Leo Marcelis, Wageningen’s professor of horticulture and product physiology, says companies and funding organisations from across the world — from Europe, but also the US, Asia and the Middle East — regularly reach out to the university to inquire about research projects. “It’s very common, and we are happy to cooperate internationally,” he says. “The cofunding from funding organisations and companies helps [us to] do good scientific research and at the same time have an impact in the industry. This [is] the golden triangle, where companies, research and education, and government work together.”

Future food systems

The global population is expected to grow to 9.7bn in the next 30 years, meaning the world’s food systems will need to produce 70% more than they do today.

Already, existing food production systems are being put under intense strain, thanks to both the pandemic and the droughts and extreme weather changes brought on by climate change. In China and the US, this has necessitated a rethink of where food is grown, in order to fend off any future food shortages.

Controlled environments like greenhouses, therefore, will play an important role in getting fresh fruit and vegetables into the hands of consumers at scale. While the average kilogram of tomatoes requires 214 litres of water to grow, in a Dutch greenhouse this can be scaled back to just four litres. Building close to cities also reduces the impact of transportation.

“There is no more sustainable way of producing tomatoes, cucumbers, bell peppers or strawberries than in greenhouses, because it’s way more efficient on fertilisers and water usage. All the inputs are lower and your outputs are way higher,” says Aleven, although he does admit that greenhouses in parts of the world with extreme temperatures require more energy to adjust the indoor climate. In Kazakhstan, for example, Aleven says temperatures range from -35 to 35ºC throughout the year.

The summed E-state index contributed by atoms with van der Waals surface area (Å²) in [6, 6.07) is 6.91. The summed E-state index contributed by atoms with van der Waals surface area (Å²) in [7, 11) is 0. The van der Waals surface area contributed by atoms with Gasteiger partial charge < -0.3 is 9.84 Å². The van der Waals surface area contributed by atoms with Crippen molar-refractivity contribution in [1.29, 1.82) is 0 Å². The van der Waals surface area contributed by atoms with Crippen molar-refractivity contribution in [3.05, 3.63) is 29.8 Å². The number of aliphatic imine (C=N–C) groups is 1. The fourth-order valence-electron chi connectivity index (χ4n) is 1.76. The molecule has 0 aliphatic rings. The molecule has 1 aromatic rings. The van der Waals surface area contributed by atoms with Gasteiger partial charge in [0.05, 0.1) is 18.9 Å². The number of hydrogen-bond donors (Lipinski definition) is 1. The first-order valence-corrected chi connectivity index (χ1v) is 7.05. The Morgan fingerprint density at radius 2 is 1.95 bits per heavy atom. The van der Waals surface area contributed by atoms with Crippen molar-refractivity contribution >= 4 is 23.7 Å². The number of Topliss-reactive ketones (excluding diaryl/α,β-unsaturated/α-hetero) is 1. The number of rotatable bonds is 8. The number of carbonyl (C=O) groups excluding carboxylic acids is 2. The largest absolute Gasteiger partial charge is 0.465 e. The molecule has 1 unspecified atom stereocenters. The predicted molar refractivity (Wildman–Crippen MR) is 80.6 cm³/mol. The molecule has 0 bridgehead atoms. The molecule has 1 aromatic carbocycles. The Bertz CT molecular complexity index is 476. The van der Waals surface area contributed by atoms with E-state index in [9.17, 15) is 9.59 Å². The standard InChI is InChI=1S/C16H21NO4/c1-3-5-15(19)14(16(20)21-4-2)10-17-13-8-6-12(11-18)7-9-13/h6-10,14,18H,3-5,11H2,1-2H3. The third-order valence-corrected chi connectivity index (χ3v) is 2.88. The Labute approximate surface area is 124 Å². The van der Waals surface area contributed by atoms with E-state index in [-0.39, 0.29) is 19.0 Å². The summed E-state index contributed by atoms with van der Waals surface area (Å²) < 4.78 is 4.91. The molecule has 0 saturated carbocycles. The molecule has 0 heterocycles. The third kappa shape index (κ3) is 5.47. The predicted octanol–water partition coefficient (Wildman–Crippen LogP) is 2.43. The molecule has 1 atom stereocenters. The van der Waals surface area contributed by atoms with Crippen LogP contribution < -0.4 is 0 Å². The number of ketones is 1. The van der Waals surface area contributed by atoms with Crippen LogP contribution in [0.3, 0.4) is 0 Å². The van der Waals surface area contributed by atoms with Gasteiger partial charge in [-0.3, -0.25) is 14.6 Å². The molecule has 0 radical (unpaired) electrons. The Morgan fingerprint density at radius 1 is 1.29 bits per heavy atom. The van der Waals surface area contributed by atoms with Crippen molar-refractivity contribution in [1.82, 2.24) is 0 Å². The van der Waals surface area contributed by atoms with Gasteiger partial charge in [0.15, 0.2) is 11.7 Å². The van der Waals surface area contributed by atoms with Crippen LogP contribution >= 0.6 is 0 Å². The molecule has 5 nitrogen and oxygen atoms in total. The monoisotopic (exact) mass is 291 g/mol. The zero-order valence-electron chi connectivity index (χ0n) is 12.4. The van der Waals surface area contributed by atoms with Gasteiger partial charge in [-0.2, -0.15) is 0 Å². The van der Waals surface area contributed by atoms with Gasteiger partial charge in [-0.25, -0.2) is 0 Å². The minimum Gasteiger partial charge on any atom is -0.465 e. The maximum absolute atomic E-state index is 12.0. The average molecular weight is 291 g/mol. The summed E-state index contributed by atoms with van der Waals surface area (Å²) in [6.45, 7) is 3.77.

AppHarvest's high-tech greenhouse in Kentucky.
AppHarvest’s high-tech greenhouse in Kentucky.

Vertical farming’s less sexy cousin

But while the world may be hunting around for Dutch greenhouse technicians, it is not easy for startups in this space to scale up and take hold of that opportunity.

Running greenhouse operations is an extremely capital-intensive endeavour. Aleven says FoodVentures has had to invest $5m of its own capital to get its first greenhouse in China up and running, to cover everything from buying the plants, soil and fertilisers to getting the word out about its produce. FoodVentures has also hired 250 local staff to man the operations, who it has had to train.

Investors, meanwhile, who are busy focusing on buzzy sectors such as vertical farming and alternative proteins, appear to have little appetite for less exciting greenhouses. While Saia Agrobotics raised an undisclosed sum of seed funding from VC firm Shift in January, Crunchbase estimates its total funding raised to be a measly $39.2k.

FoodVentures’ operations are profitable, but its rapid expansion has required it to raise $20m in funding. This has come from private equity investors, rather than venture capitalists, who Aleven says “don’t understand” the opportunity in greenhouses. After just four years in business, AppHarvest turned to the public markets for its next capital injection, with a February SPAC IPO that saw its valuation rise to $3.68bn. The company says the highly capital intensive nature of building and operating greenhouses is offputting to VC investors. 

“It sounds appealing to [investors] to be in vertical farming — but that’s not going to work,” Aleven says, adding that a single layer of a vertical farm can be as expensive to build and operate as an entire greenhouse. 

“It’s a niche market. There are some people that want to pay for that last mile; if you have a lack of space, or you have very extreme climates such as in the Middle East, then it makes sense. But for the rest of the world, why would you take away the sun?”

Sarah Drumm covers sustainability at Sifted, and heads up our new sustainability-focused newsletter Sustain. You can sign up here. She tweets from @sarah_drumm